The post below cites some back-and-forth interplay on the variations between the Chicago school and the Austrian school (in the comments section), and I think a few people incorrectly focus on that main difference being anarcho-capitalism, which is not a fundamental concept of economic theory, and is not relevant to the Austrian school of thought.
First off, indeed, the fundamental difference between the Chicago and Austrian schools is methodology (inductive vs. deductive), and not anarcho-capitalism. However, as an aside, looking backward at the first Chicago school, under Frank Knight, it was fundamentally different even more so in that Knight eschewed empiricism and quantitative methodology, and he adopted an interesting range of theories, from the Austrians to the Marshellians to the Marxists. (Is there such thing as a Knightian?) When Friedman, Stigler, and Co. came along, positivism was used to prove out that goods were best produced under some form of “laissez faire” capitalism, which, of course, was not really laissez faire at all.Obviously, the two schools are radically different in regards to banking issues, and especially, public policy. The Chicagoans will devise every model possible to prove out how, where, and when intervention should happen in the economy. (See Bill Anderson on the Chicago school and antitrust.) The Chicagoans are also fully prepared to state how resources should be allocated based on those same empirical grounds. Yes, the Chicago school was once very unfashionable, and that was because they countered Keynesian tenets and the mistaken concept of “market failure,” and also, they were viewed as highly dogmatic.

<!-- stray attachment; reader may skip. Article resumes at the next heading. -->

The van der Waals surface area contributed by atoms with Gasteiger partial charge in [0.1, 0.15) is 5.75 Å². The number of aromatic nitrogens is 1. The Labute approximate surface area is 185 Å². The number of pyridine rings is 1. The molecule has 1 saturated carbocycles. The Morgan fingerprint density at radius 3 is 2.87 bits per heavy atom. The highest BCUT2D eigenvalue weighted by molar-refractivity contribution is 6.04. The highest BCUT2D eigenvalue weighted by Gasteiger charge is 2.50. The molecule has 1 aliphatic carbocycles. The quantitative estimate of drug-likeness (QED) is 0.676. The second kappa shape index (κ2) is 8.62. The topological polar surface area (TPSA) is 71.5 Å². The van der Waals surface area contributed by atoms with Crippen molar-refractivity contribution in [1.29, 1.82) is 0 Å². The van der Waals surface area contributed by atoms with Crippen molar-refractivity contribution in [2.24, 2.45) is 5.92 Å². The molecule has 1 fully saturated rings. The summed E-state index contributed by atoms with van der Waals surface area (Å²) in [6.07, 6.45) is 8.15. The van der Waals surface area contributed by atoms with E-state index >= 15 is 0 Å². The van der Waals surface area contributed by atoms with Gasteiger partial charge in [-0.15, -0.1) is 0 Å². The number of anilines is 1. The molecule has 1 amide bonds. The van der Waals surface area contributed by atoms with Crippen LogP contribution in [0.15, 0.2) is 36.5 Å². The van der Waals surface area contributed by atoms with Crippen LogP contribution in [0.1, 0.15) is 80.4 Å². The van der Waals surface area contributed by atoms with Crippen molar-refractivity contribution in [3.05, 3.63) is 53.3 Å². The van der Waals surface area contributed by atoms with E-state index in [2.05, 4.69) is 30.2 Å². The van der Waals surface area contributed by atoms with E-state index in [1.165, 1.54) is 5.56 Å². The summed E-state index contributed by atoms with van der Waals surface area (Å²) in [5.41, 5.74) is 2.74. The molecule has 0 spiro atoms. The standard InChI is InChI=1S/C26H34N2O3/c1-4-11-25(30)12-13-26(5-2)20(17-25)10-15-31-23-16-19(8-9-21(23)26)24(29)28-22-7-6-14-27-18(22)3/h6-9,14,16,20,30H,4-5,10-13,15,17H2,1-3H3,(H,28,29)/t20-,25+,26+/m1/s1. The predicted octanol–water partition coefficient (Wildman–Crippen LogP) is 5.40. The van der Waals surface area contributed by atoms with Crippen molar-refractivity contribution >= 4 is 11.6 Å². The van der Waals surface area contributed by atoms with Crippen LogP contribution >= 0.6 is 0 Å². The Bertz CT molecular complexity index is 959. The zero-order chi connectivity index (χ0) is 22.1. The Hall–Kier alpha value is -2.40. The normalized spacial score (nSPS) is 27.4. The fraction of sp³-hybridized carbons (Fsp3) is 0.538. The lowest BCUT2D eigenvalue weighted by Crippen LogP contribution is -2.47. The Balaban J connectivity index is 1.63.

I remember Mark Skousen once wrote a series of articles applauding the use of quantitative economics by some good, Austrian sympathetic economists, and he basically stated that the reason Chicago was so far ahead of the Austrians was because they positioned themselves on the inside (read: capitulated), and made the right players happy in Washington.
In regards to Ivan’s comment that the current Chicago school is not about free market economics, it’s important to remember perception, because, where the Chicago school is concerned, the pro-interventionist economists that he names (Becker, Stigler, Posner, Peltzman) are perceived as being representative of free market economics by mainstreamers. The current Chicago guys are who the media and think tanks turn to for a voice on “free market” issues, and that is because their answers are very much palatable to the masses and to policy makers.